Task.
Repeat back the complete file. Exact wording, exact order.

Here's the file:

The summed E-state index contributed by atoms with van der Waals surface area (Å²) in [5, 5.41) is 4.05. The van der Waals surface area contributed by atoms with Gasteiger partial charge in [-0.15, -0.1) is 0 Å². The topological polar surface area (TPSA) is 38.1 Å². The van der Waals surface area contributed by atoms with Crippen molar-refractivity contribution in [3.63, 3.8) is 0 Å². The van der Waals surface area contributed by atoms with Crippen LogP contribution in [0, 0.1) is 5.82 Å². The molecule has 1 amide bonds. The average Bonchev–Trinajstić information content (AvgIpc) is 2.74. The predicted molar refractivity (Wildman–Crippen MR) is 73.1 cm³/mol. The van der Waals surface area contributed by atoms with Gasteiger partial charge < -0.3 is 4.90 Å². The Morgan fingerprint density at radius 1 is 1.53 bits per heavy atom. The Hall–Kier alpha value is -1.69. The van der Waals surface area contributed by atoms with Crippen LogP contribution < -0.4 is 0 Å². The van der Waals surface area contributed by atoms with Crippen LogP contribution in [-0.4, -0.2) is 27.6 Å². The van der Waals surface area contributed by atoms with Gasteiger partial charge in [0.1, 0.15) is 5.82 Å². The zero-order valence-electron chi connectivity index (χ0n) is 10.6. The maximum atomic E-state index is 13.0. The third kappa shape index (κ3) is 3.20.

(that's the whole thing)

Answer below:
The summed E-state index contributed by atoms with van der Waals surface area (Å²) in [5, 5.41) is 4.05. The van der Waals surface area contributed by atoms with Gasteiger partial charge in [-0.15, -0.1) is 0 Å². The topological polar surface area (TPSA) is 38.1 Å². The van der Waals surface area contributed by atoms with Crippen molar-refractivity contribution in [3.63, 3.8) is 0 Å². The van der Waals surface area contributed by atoms with Crippen LogP contribution in [0, 0.1) is 5.82 Å². The molecule has 1 amide bonds. The average Bonchev–Trinajstić information content (AvgIpc) is 2.74. The predicted molar refractivity (Wildman–Crippen MR) is 73.1 cm³/mol. The van der Waals surface area contributed by atoms with Gasteiger partial charge < -0.3 is 4.90 Å². The Morgan fingerprint density at radius 1 is 1.53 bits per heavy atom. The Hall–Kier alpha value is -1.69. The van der Waals surface area contributed by atoms with Crippen LogP contribution < -0.4 is 0 Å². The van der Waals surface area contributed by atoms with Crippen LogP contribution in [-0.4, -0.2) is 27.6 Å². The van der Waals surface area contributed by atoms with Gasteiger partial charge in [0.1, 0.15) is 5.82 Å². The zero-order valence-electron chi connectivity index (χ0n) is 10.6. The maximum atomic E-state index is 13.0. The third kappa shape index (κ3) is 3.20.